SteelSeries finally turns Pro.
Like a basketball player after a year of college, the SteelSeries Arctis line of headsets has finally turned pro. SteelSeries is adding three new headsets to its Arctis lineup, and they are all “Pro” models — two wired and one wireless. All three models leapfrog the $150 Arctis 7 and are now the company’s flagship headsets. What separates the wired Arctis Pro models from the rest of the lineup depends on the specific model, and the model I’m reviewing here is the wired SteelSeries Arctis Pro + GameDAC (See it on Amazon), which costs $249.99.
It offers an external GameDAC module that delivers high-fidelity sound along with easy access to settings and controls. Above it is the also-new $329.99 Arctis Pro Wireless, which lacks the GameDAC but provides lossless, lag-free 2.4GHz wireless audio along with Bluetooth. Both headsets are physically the same, and differ only how they connect to their external boxes (among other small differences). Finally there’s also a vanilla “Pro” model that’s wired and without the gamedac, or wireless connectivity. It sells for $179.99.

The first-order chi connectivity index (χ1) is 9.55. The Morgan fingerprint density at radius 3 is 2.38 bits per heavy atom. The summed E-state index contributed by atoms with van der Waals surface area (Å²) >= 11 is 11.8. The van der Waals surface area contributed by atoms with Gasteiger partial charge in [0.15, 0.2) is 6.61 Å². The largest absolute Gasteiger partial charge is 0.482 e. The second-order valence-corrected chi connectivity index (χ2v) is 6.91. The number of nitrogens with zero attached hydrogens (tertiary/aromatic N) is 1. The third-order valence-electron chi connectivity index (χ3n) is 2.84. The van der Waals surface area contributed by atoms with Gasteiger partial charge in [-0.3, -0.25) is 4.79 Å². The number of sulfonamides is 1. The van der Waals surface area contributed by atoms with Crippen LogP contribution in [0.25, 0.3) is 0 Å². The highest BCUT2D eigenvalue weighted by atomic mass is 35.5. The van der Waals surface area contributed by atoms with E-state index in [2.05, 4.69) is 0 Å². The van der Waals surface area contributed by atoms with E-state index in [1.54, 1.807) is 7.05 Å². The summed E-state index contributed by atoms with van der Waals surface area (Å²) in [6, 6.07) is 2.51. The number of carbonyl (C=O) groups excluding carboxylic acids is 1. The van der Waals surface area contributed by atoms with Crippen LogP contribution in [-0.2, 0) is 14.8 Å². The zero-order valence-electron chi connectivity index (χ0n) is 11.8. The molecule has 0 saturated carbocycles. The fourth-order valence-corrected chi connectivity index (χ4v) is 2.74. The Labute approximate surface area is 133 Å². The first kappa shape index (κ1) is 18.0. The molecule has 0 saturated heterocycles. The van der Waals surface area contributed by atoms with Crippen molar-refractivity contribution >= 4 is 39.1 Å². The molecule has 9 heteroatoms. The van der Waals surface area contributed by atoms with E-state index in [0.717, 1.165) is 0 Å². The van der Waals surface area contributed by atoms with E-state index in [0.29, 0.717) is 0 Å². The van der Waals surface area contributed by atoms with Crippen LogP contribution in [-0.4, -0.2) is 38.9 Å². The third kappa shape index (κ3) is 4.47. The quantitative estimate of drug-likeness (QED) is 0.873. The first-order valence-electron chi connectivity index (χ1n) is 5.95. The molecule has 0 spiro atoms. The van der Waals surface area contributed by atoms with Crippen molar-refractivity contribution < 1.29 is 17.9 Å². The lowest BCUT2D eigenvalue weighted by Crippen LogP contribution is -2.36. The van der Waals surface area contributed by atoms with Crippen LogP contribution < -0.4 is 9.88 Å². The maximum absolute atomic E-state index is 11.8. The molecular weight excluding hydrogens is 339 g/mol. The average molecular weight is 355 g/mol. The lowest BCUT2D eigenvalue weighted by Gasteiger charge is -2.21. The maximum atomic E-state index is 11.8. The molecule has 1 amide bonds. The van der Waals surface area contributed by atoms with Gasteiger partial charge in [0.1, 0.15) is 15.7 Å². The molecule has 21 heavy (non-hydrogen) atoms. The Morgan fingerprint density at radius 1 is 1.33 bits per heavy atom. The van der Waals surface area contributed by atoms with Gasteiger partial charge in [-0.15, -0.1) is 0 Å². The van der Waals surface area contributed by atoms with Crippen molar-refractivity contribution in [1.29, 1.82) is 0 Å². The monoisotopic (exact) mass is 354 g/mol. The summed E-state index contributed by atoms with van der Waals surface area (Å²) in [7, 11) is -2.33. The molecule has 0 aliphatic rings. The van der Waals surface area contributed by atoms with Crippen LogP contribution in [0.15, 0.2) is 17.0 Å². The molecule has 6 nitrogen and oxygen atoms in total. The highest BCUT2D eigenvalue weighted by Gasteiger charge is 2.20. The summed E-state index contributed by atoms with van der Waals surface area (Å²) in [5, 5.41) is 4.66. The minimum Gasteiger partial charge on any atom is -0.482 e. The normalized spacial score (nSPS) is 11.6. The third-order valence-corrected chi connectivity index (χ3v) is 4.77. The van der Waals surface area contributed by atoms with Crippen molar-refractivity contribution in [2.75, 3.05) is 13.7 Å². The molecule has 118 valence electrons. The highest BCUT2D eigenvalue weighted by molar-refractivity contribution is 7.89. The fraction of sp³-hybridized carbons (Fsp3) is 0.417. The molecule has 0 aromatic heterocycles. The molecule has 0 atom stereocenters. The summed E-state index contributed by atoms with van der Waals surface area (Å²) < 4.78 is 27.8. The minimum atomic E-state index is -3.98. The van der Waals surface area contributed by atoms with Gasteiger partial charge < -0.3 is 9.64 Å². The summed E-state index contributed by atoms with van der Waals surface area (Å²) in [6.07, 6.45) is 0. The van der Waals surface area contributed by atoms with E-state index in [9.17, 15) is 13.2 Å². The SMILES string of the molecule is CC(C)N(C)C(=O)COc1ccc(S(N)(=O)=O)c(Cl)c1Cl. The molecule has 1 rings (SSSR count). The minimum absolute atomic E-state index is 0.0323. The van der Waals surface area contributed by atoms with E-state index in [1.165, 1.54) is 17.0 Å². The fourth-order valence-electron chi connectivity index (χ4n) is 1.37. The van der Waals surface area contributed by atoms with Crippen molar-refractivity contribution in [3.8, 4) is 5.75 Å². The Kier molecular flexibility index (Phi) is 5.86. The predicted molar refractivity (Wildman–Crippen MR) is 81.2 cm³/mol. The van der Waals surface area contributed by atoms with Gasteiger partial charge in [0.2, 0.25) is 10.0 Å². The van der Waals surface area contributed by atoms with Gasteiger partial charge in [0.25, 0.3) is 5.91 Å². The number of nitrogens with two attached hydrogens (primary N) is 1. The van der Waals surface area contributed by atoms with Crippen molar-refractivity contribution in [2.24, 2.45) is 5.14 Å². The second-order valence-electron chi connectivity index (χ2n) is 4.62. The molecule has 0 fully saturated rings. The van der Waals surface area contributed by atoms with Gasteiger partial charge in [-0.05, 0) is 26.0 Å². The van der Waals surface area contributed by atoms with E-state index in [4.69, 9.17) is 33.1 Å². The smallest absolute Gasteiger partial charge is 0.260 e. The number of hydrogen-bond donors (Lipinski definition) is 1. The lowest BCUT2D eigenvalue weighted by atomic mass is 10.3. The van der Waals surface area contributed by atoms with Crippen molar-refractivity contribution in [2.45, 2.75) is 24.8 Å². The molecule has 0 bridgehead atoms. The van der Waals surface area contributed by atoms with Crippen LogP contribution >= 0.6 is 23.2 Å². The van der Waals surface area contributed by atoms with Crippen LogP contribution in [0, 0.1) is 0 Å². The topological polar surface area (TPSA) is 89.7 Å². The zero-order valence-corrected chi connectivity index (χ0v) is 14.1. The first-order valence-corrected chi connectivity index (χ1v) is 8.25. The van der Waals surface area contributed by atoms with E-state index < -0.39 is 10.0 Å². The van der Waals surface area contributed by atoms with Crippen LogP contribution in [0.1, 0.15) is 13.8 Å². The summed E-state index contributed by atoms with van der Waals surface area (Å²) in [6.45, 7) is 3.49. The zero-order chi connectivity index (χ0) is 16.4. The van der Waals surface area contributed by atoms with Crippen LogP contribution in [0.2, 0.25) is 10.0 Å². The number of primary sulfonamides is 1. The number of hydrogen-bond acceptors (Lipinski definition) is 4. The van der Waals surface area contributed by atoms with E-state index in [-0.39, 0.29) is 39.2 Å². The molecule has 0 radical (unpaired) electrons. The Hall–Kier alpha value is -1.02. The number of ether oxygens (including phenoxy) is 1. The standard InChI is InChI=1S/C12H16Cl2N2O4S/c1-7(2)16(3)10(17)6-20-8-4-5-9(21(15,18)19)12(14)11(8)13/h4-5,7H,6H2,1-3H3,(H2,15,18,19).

Design and Features
The Arctis line already boasted a professional-grade design, with premium materials and a comfortable fit, so it’s not surprising that the Arctis Pro headsets don’t feature a radical redesign. In fact, they’re nearly identical to the previous Arctis models, from the large oval earcups, ski-goggle-strap headband, and soft-touch coating on the surfaces. The overall design is notably understated, particularly since some gaming headsets go for an aggressive, attention-seeking design. The only spot of color on the all-black design are the customizable LEDs that form a ring around the outside of the earcups.